In this week’s Torah portion we read about the disconcerting efforts of Korach and his followers to challenge Moshe’s authority, accusing him and his brother Aaron of monopolizing all of the power over the Jewish People. Why, wonders Korach, are Moshe and Aaron better than anyone else, and more fit to lead? He therefore rallies a group of people against them and rebells, which ultimately leads to he and his followers downfall in which they are literally swallowed alive by the earth. Interestingly, in the immediate aftermath of their demise, the Torah records how Elazar, Aaron’s son, is given the charge of taking the copper fire pans that Korach and his people had used, and to hammer them into a covering that would be used for the alter. At first glance it seems strange that we would use such an item for the cover of the alter—an item that symbolizes a failed, inappropriate rebellion against Moshe and Aaron. The Torah itself tells us the reason these copper fire pans should be used as a cover for the alter is because it will serve as a reminder “that no alien who is not of the offspring of Aaron should draw near to bring up the smoke of incense before Hashem… that he not be like Korach and his assembly…” The Talmud, and the Mishnah Berura, the decisive halachic volume for Ashkenazic Jewry worldwide, rule that based on this verse, we are not allowed to engage in machlokes, in quarreling or fighting. It appears that avoiding fights is not just a piece of good advice—it seems like it is brought as an actual Torah Prohibition. While it is true that there exists the concept of a machlokes l’sheim Shomayim, arguments for the sake of Heaven, like the arguments that Hillel and Shammai had where their motives were simply to seek the truth in clarifying the Torah’s laws, arguments for other purposes, not for the sake of achieving truth, are forbidden.
While it is true that sometimes we have every right to maintain a dispute with someone when we are doing it for the sake of Heaven, the reality is that when we are involved in any type of argument, we are playing with fire. Rabbi Chaim Morgenstern quotes the Chofetz Chaim who writes that a person involved in a quarrel is at risk of violating a plethora of Torah commandments: The prohibitions against slanderous speech, baseless hatred, anger, hurting the feelings of others, revenge, bearing a grudge, and, G-d forbid, desecrating G-d’s name. When faced with the scary consequences of what can come out of maintaining a dispute, one comes to an undeniable conclusion: It’s just not worth it.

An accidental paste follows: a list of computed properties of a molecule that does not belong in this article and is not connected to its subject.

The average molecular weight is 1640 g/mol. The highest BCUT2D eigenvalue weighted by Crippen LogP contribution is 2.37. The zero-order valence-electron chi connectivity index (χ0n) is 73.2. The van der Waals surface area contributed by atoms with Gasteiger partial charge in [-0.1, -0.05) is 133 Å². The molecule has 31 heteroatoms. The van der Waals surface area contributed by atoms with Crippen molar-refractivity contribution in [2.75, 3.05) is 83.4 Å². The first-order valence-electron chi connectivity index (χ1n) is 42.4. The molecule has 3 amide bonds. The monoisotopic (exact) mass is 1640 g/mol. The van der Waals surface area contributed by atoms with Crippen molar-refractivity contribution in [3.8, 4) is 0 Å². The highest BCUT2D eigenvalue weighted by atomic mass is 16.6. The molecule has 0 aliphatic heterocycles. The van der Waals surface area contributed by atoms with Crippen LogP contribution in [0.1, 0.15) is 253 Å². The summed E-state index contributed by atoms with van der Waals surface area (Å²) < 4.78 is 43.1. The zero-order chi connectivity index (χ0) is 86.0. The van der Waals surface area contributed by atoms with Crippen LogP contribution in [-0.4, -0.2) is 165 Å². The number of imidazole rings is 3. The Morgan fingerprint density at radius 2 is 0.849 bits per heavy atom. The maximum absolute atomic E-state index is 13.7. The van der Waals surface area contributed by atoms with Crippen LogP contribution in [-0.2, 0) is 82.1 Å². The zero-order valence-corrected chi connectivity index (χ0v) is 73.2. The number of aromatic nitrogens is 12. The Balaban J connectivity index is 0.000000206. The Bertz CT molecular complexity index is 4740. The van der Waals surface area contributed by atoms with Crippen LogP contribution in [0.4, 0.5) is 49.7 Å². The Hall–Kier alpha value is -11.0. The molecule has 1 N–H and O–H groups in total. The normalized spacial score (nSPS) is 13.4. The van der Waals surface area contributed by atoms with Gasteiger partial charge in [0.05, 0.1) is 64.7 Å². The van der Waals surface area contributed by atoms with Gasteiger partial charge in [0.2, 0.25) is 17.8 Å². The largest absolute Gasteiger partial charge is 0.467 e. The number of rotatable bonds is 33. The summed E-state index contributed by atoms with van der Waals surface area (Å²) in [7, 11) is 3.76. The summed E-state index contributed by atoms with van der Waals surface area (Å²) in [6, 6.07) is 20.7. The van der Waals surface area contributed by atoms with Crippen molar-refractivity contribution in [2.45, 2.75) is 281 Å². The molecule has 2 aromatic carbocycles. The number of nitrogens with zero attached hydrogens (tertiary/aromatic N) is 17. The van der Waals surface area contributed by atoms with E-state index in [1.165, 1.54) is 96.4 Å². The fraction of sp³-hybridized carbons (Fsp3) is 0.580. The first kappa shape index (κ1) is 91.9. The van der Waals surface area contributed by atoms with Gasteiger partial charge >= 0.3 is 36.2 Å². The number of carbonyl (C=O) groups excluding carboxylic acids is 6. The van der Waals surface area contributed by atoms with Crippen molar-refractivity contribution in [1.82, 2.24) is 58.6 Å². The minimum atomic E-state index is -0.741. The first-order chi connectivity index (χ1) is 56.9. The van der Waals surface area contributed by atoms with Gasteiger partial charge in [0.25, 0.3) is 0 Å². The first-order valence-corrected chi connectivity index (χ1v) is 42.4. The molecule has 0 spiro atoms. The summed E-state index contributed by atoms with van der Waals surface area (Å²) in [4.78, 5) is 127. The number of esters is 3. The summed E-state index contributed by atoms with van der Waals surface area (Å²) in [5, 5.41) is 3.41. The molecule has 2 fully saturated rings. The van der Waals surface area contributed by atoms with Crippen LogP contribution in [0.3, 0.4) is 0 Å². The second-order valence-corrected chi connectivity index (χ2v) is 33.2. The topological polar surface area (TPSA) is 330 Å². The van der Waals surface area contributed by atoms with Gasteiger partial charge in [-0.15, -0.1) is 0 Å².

The Chofetz Chaim comments further that just as Jews often spend large amounts of money on ritual items such as mezuzahs, lulav and esrogs for Sukkos, homemade shmura matzahs, so too we should be willing to spend money for the sake of peace. The Mishna in Pirkei Avos teaches us to, “Be like students of Aaron: Love peace, pursue peace, love mankind and draw them close to Torah.” Peace is something to be pursued, even at a financial cost. The Chofetz Chaim suggests putting money aside into a “Shalom/peace Fund” every year, to be used to compensate for monetary loss, or to spend to avoid fights and to maintain peace among family and community members. A few weeks ago my oldest child was running down the stairs at Coors Field to try to catch a baseball (Baruch Hashem, a successful endeavor). The problem was, in the process he knocked over another dude's beer. Needless to say, the poor guy was not so happy. Understanding the necessity to avoid conflict, my father on the spot diffused the situation, by simply buying the guy a new beer, and they became fast friends. On another occasion, I once observed on a long bus ride in Israel, a poor American tourist get on the bus at an isolated bus stop in the middle of the Jordan Valley without his transfer slip. He told the impatient bus driver that his previous driver whom he paid 50 shekels, told him on these buses, transfer slips were unnecessary; you just pay the first bus you are going on. The bus driver was unmoved, demanded payment, and a passionate argument ensued. Sitting toward the front of the bus was a young man who understood that avoiding fights is worth spending money on, and he offered to pay the tourist’s fare. Touched by the gesture, the bus driver refused the payment, was cheered up, and continued on his merry way.
This week begins the month of Tammuz, during which we commence the Three Weeks, leading up to the destruction of the Temple. Our rabbis famously teach us that the Temple was destroyed because of baseless hatred. They also teach that every year it is not rebuilt, it is as if that generation destroyed it. Let us take heed from the lesson of Korach, and avoid machlokes, literally at any cost.